|Year : 1980 | Volume
| Issue : 4 | Page : 201-205
Peritoneal graft as conjunctival replacement
Y Dayal, G Ghosh, KS Ratnakar, IM Bhatia
Dr. Rajendra Prasad Centre for Ophthalmic Sciences, All India Institute of Medical Sciences, New Delhi, India
Dr. Rajendra Prasad Centre for Ophthalmic Sciences, All India Institute of Medical Sciences, New Delhi
|How to cite this article:|
Dayal Y, Ghosh G, Ratnakar K S, Bhatia I M. Peritoneal graft as conjunctival replacement. Indian J Ophthalmol 1980;28:201-5
|How to cite this URL:|
Dayal Y, Ghosh G, Ratnakar K S, Bhatia I M. Peritoneal graft as conjunctival replacement. Indian J Ophthalmol [serial online] 1980 [cited 2013 May 21];28:201-5. Available from: http://www.ijo.in/text.asp?1980/28/4/201/28257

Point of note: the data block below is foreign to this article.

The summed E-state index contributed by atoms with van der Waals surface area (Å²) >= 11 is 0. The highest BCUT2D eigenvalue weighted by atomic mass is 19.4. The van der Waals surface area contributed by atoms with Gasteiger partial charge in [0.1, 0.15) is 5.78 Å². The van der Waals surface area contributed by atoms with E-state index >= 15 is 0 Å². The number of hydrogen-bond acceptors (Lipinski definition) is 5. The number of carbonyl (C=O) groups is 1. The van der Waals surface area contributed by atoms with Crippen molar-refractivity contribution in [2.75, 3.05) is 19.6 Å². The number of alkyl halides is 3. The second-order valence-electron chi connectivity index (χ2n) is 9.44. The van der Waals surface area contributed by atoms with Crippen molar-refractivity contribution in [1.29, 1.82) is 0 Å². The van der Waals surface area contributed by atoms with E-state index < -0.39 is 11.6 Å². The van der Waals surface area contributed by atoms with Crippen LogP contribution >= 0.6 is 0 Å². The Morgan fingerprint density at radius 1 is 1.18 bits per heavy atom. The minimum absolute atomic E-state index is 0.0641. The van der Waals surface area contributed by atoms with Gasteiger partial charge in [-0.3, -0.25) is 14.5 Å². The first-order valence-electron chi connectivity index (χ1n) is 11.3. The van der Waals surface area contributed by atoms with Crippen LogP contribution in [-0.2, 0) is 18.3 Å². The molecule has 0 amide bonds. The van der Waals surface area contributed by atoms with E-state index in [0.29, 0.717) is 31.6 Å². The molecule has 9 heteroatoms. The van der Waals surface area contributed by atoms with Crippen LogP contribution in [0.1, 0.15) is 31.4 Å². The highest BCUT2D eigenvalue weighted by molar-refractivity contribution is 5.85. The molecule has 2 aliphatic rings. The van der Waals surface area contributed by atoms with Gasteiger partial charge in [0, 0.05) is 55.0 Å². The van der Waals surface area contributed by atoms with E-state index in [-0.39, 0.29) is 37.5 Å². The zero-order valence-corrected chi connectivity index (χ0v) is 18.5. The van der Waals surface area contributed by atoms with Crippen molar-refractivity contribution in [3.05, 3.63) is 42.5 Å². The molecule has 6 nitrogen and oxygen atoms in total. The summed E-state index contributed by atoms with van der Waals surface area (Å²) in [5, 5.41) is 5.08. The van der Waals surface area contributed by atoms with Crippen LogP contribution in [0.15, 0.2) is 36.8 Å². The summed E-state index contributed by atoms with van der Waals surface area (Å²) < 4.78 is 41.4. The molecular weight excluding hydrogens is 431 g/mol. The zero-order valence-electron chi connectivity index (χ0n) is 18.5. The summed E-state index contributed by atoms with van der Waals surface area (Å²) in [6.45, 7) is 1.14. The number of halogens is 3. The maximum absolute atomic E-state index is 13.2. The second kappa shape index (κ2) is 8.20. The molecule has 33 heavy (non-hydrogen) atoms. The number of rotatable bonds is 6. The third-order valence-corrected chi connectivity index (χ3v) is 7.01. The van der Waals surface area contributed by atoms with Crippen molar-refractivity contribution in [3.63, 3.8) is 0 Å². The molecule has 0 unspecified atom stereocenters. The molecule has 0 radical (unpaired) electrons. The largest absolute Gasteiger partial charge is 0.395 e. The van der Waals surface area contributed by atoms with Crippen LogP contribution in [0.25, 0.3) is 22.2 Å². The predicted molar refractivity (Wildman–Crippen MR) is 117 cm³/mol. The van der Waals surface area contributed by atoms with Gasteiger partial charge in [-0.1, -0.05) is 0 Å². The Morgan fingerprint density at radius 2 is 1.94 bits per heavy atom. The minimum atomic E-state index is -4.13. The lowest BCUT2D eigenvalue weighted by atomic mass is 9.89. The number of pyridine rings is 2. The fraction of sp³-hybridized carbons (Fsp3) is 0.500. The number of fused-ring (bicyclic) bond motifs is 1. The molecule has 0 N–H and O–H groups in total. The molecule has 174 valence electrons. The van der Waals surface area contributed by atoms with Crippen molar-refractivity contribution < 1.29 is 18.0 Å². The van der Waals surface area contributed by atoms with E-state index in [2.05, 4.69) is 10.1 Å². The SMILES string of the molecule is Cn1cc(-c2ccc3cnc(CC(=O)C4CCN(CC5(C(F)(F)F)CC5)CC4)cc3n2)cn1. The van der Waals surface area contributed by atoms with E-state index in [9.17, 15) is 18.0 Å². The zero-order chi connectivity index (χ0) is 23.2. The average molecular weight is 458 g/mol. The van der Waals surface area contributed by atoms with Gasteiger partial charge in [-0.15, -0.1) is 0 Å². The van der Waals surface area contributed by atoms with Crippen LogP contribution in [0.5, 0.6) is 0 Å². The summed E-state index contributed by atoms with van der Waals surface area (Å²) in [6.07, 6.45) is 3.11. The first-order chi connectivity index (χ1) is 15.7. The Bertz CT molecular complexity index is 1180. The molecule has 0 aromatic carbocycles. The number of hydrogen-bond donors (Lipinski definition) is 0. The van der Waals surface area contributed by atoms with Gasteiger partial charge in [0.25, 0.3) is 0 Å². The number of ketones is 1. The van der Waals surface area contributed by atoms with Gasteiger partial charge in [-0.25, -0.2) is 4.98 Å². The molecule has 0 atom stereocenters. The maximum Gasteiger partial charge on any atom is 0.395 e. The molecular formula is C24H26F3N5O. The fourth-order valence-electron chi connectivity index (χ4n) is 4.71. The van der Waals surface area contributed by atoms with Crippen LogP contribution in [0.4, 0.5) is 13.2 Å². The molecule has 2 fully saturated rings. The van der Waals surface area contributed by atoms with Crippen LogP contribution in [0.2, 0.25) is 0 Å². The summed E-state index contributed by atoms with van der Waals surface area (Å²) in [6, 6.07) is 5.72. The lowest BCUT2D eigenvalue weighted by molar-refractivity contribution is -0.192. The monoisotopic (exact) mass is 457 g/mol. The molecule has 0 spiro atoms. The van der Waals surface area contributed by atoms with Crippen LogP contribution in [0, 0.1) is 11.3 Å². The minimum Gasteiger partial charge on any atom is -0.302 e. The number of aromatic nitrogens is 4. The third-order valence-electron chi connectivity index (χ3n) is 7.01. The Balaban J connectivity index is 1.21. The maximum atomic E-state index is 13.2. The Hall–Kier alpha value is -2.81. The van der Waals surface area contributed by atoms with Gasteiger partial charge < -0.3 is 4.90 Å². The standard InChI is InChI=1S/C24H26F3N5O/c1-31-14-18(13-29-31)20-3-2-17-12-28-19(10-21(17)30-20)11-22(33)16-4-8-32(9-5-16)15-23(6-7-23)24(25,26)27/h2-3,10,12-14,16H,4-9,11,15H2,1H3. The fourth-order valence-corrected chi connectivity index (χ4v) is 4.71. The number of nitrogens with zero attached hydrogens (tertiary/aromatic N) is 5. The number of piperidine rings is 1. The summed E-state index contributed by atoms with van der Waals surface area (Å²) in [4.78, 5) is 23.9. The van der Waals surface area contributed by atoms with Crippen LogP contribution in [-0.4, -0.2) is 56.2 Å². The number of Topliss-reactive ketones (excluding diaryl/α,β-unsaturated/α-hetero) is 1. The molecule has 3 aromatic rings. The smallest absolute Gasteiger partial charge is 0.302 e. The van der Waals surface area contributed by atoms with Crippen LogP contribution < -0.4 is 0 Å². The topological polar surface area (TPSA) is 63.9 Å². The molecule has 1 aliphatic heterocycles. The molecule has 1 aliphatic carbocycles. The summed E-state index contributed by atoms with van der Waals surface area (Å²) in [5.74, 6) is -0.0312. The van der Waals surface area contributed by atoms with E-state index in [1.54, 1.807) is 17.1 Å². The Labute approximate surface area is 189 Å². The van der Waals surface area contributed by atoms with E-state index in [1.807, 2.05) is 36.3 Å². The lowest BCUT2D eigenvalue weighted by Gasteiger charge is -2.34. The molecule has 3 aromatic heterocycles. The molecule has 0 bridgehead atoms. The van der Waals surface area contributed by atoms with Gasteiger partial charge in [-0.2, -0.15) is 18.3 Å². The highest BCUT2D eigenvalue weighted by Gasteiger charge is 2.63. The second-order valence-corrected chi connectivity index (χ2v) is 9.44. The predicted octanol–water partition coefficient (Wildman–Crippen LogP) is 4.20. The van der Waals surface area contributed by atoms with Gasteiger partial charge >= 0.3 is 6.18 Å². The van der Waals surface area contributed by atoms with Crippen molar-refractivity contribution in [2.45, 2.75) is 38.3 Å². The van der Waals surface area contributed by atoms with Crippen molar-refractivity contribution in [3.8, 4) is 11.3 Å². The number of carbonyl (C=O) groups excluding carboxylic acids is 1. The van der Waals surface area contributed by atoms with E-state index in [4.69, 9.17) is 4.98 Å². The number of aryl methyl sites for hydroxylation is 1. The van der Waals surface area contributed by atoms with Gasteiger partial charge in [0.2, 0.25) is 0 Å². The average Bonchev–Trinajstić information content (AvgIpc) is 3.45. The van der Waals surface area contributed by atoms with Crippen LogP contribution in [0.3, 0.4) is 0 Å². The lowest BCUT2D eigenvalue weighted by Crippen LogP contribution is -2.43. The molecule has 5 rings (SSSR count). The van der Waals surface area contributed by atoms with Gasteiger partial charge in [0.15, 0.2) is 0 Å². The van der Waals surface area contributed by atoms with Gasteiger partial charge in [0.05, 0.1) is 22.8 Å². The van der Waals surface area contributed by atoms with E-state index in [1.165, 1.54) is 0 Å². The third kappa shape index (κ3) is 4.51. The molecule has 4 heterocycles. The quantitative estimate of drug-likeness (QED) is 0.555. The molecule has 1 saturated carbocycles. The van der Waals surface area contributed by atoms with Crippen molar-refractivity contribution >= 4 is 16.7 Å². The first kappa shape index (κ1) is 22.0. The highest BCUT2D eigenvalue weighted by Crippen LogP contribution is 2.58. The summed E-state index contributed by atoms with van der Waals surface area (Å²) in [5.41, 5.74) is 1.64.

Successful management of extensive symblepharon, gross degrees of entropion, contracted socket and many such conditions still pose a problem to the ophthalmologist. Often extensive conjunctional replacement becomes a necessity, requiring suitable material in large amount. A number of tissues have been used for the purpose, which include conjunctiva, skin, foetal membranes, mucous membranes and peritoneum.,,,,,
No experimental study about the role of peritoneum for grafting was available until Collin reported successful auto-peritoneal grafts in rabbits. These studies have prompted us to evaluate the fate of homo-peritoneal grafts in an experimental set up and take the way for wider clinical acceptance.
| Materials and methods|| |
Pilot studies both in normal and acid burnt conjunctiva revealed that total (360°) or three quadrant (270°) grafting had adverse effects on the corneal nutrition resulting in oedema, infiltration, ulceration and even perforation [Figure - 1]. The graft itself showed gross shrinkage. However, with a 180° graft these hazards could be avoided. Thus this was taken up as the standard amount of conjunctival replacement in one eye for the experimental model.